Fourth, like any centralized system that is not subject to market pressures or competition, the welfare state has become expensive and bureaucratic. Worse, it has encouraged health fascists and other nanny-state freedom-haters to try to take advantage. That’s why we keep hearing trial balloons for policies like denying medical treatment to smokers, or imposing a “calorie cap” on restaurant meals. Or, even, the ridiculous idea of a “universal basic income” (UBI). Such a system would have all the failings of the welfare state, and more. The poor would, very likely, be worse off even than under today’s welfare systems. A UBI would take away all incentive to work hard, or even to work at all. And so, it would inevitably end in disastrous failure.

And last… the welfare state is unsustainable. It’s like a neglected, ramshackle building that will eventually collapse under its own weight. The political class know this, but they aren’t willing to admit they were wrong. They won’t do anything to dismantle or even to reform the system. Therefore, it continues inexorably on its way towards the brick wall of bankruptcy. And when it hits… unless you’re rich or politically connected, you don’t want to be old. Of course, the political class will look to make sure they themselves don’t suffer. Unless there is radical change, it will be those, who have paid and paid and paid but grow old at the wrong time, who will be shafted. Maybe 10 or 15 years from now. Maybe sooner.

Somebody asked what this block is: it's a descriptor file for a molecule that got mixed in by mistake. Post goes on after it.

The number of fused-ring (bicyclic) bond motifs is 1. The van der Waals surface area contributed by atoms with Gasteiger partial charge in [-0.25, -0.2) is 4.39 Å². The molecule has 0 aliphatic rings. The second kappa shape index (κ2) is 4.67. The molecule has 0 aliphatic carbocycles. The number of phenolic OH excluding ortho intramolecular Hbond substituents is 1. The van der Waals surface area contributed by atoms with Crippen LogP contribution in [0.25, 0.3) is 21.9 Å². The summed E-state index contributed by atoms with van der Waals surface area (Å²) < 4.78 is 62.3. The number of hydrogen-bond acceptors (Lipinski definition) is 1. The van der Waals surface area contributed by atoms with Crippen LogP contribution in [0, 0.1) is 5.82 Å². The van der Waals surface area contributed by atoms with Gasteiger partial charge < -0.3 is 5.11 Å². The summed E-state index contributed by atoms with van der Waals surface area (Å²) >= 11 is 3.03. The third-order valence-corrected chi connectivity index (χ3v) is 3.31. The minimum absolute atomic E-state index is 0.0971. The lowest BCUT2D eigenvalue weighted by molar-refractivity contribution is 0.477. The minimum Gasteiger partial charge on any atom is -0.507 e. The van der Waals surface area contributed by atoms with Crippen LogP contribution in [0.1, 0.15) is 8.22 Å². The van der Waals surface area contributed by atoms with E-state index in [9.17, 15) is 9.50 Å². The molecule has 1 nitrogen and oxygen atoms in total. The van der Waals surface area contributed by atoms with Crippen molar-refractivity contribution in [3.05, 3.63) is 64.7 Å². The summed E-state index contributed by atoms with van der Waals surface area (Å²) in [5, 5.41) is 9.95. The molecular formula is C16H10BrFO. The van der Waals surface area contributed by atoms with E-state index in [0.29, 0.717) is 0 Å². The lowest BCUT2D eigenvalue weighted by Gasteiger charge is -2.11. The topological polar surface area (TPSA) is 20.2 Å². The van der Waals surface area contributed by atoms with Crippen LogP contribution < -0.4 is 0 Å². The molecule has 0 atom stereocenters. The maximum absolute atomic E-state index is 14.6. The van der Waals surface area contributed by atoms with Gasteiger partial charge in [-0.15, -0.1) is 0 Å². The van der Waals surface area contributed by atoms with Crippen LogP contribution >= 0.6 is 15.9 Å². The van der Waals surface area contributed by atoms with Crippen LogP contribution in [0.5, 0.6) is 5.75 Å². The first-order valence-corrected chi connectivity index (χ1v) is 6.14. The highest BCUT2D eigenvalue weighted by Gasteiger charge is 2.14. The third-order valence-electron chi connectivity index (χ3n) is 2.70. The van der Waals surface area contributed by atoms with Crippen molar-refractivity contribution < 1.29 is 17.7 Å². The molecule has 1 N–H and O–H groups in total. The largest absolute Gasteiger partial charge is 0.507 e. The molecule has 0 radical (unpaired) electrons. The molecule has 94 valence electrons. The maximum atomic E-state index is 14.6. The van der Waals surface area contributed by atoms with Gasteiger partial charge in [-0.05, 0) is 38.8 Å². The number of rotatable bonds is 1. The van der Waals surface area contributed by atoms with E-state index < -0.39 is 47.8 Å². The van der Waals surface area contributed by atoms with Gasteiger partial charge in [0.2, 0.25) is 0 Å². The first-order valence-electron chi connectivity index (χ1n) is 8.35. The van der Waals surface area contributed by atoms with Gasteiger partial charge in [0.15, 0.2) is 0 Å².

A sane, sustainable system

How might we build a sustainable system, which can help those who are poor through no fault of their own, while allowing everyone to get on with their lives in their own way? The first component, I think, must be savings. People must have incentives and opportunities to work, to develop their skills, and so to build up a reserve for their old age, or for a rainy day. And whatever is left over, they must be able to leave to their children or to other favourites. To enable this requires several conditions. One, a fully free market. Two, a framework of good governance, that delivers peace and objective justice to all, and defends individual rights, and in particular property rights. Three, a reasonably stable currency, which cannot be arbitrarily debauched. And four, the absence of a greedy, grasping, ravenous political state.

The second component is insurance. This works best for those risks, such as serious accident or disability, which have a low chance of happening, but major negative effects if they do happen. Third comes the implementation of systems of mutual aid; perhaps through re-vitalization of friendly societies, or creation of modern versions of them. Fourth is a revival of civil society, in which people look out for their neighbours, and in which there is personal contact between helpers and helped. And as a final backstop, particularly in cases of unexpected emergency, there is always voluntary charity.

As to the how to get there from here, that subject demands an essay in itself. All I’ll say now is that the interests of productive, honest, self-directing people must always take precedence over the interests of the lazy, the dishonest, the politicized and all other assholes.

To sum up

All human individuals owe help and compassion to their fellow human beings. But fellowship is a two-way process. You don’t owe anything to those that fail to behave as human beings, or fail to behave as your fellows, or support political policies that harm you.

Today’s welfare states have had major negative economic and social effects. They have all but destroyed solidarity and civil society, and caused moral decay and loss of individual freedom. Furthermore, welfare states are unsustainable. Without radical change, they will collapse; and sooner rather than later.

A free, just, de-politicized and sustainable welfare system is feasible. It could be built on a foundation of savings, insurance, mutual aid, civil society and, at need, charity.